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The ongoing conflict in Ukraine

  • Rising inflation
  • Rising base interest rates


In March, markets continued to be marked by the ongoing conflict in Ukraine. The US S&P 500 index gained 3.6%, while in Europe the development was mixed and oscillated around zero mainly due to declines in Germany, Austria or Italy. Growth in the CEE region (+6.5%) benefited from the higher weighting of energy and retail titles and utilities. The banking sector posted losses due to exposure concerns on Russia. However, global emerging markets ended in losses (-2.5%), mainly due to China. Government bond prices fell sharply in the US and Germany under the weight of rising inflation and the outlook for monetary policy. Energy and commodity titles played an important role in the recovery in equities, benefiting from rising commodity prices due to disrupted supply chains and sanctions against Russia.

The US Fed started raising interest rates in March, in a first move of 25 basis points, with a statement that further moves could be much more significant. The market is beginning to speculate that the ECB could also raise interest rates several times this year. The consequences of the war in Ukraine have proved less fatal for the US economy, which has so far coped surprisingly well with the cost shock. The US benefits from its position as a large commodity producer, for which high commodity prices mean “just” a redistribution of growth between different sectors of the economy. The good picture is also underlined by the continuing recovery in the labour market, where an additional 431,000 new jobs were created in March and the unemployment rate fell to its pre-forecast lows.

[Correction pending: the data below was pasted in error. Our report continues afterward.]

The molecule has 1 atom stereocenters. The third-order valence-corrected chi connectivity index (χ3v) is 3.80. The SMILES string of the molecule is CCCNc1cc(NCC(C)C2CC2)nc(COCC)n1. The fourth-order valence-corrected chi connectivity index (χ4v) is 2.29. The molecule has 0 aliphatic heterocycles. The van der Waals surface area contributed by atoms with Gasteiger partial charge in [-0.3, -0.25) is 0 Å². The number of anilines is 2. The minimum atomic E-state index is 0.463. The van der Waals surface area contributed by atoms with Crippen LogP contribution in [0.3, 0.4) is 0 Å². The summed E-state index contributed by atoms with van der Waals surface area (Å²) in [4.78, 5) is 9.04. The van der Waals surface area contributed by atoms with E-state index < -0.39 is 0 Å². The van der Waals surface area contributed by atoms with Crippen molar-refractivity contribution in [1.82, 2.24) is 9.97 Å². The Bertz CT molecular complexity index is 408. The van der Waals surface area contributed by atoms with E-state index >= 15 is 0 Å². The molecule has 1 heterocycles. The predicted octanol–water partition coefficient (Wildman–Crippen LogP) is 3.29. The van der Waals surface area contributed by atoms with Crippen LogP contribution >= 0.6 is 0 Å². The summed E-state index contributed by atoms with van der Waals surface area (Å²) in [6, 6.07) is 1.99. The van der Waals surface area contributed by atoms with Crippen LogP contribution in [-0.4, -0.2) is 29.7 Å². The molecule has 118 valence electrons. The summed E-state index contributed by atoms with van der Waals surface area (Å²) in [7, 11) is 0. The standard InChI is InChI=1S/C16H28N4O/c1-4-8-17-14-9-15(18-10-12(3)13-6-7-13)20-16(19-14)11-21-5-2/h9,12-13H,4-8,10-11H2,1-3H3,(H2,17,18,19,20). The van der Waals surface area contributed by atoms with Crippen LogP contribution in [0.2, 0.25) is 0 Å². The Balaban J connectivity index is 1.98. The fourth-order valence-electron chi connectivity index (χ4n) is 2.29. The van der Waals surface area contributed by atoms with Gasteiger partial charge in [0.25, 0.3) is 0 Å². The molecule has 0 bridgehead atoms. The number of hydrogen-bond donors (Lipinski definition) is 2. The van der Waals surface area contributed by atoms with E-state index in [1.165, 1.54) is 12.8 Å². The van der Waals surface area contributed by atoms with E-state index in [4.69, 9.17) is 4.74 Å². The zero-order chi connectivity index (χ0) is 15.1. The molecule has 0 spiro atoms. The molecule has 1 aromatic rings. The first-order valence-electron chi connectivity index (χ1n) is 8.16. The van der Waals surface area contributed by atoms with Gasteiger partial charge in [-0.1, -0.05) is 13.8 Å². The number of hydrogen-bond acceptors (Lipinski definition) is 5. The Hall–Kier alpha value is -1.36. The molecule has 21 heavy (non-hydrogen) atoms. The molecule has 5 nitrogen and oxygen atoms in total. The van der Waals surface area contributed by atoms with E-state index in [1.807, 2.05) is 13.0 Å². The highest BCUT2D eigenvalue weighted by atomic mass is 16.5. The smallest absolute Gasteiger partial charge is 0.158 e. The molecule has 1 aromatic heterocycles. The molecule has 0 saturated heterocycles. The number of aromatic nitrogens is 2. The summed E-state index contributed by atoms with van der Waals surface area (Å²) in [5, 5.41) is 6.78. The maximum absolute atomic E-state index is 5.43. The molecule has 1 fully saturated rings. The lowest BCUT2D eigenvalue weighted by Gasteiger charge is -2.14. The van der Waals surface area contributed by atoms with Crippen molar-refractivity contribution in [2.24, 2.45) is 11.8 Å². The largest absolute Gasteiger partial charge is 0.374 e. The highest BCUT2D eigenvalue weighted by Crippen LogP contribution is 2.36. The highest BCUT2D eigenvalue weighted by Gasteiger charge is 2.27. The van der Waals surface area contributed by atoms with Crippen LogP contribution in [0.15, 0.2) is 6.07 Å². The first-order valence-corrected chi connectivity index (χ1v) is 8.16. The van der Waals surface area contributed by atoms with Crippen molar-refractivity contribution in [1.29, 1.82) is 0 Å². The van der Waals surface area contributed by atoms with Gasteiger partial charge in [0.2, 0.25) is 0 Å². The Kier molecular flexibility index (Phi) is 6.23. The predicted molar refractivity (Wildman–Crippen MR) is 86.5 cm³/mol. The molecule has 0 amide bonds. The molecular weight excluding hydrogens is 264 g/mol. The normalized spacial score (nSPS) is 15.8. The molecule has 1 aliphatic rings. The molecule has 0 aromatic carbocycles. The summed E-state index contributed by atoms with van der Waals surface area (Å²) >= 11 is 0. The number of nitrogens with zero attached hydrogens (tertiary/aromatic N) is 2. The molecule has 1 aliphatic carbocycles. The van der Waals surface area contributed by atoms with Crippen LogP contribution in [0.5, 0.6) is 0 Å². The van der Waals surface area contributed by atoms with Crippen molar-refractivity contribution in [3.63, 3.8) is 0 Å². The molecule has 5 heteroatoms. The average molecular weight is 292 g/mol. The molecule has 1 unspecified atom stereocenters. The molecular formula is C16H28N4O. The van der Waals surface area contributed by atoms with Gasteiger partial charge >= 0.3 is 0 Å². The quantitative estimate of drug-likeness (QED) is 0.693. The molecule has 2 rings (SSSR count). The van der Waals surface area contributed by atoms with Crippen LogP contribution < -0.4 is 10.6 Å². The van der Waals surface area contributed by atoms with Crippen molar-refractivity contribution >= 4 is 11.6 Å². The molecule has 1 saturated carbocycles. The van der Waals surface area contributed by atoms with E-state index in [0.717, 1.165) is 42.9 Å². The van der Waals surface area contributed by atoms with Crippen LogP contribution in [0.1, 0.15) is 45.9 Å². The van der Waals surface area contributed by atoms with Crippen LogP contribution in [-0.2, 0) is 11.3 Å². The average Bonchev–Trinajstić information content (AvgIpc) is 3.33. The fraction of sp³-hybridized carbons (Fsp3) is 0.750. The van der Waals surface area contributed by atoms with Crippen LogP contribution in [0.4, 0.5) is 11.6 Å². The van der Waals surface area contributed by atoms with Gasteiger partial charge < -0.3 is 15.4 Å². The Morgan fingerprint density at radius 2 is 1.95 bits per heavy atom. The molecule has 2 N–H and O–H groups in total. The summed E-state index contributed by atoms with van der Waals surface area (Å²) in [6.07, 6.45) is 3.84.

Crown government bond prices also fell as data for February showed inflation at 11.1%. The CNB raised the repo rate by 50 basis points to 5.00% in late March and further monetary tightening may follow in May. Although it is clear from the statements of individual board members that some of them are beginning to perceive the risk of high inflation (mainly fuel, energy and food prices) to economic growth, concerns about inflation risks still prevail. According to the current forecast, the CNB will no longer raise the key interest rate so quickly. It could reach its peak somewhere in the third quarter of this year at around 6%, with a view to starting to cut the interest rate during the first or second quarter of next year, depending on the market situation. Central European currencies weakened in early March and the CNB intervened in the foreign exchange market, but by the end of the month the koruna had strengthened to below 24.50 per euro.

Eurozone markets were processing the initial shock caused by the war in Ukraine. Geopolitics is a huge source of uncertainty for both the economy and the financial markets. The stagflationary nature of the whole situation (deteriorating GDP outlook, upward pressure on inflation, especially through energy and food prices) is also a headache for central banks. For the time being, the need to prevent inflation expectations from rising, and hence the need to tighten monetary policy, has dominated central bankers’ thinking. But in the case of the ECB, caution remains part of the approach.

COVID is once again closing the economy in China. The reaction of developing economies and markets to the current crisis has been relatively muted. Most of them are commodity producers and the current high prices are good for them. Yet, we have seen a “loss of momentum” in growth in China, where sentiment has fallen to post-covariance lows. However, this was helped by the consistent continuation of the “zero” tolerance policy towards covide leading to partial closures in key economic zones. Thus, among the biggest losers of the conflict is primarily Russia, whose bonds and equities have de facto disappeared from global markets and whose economy has entered recession.

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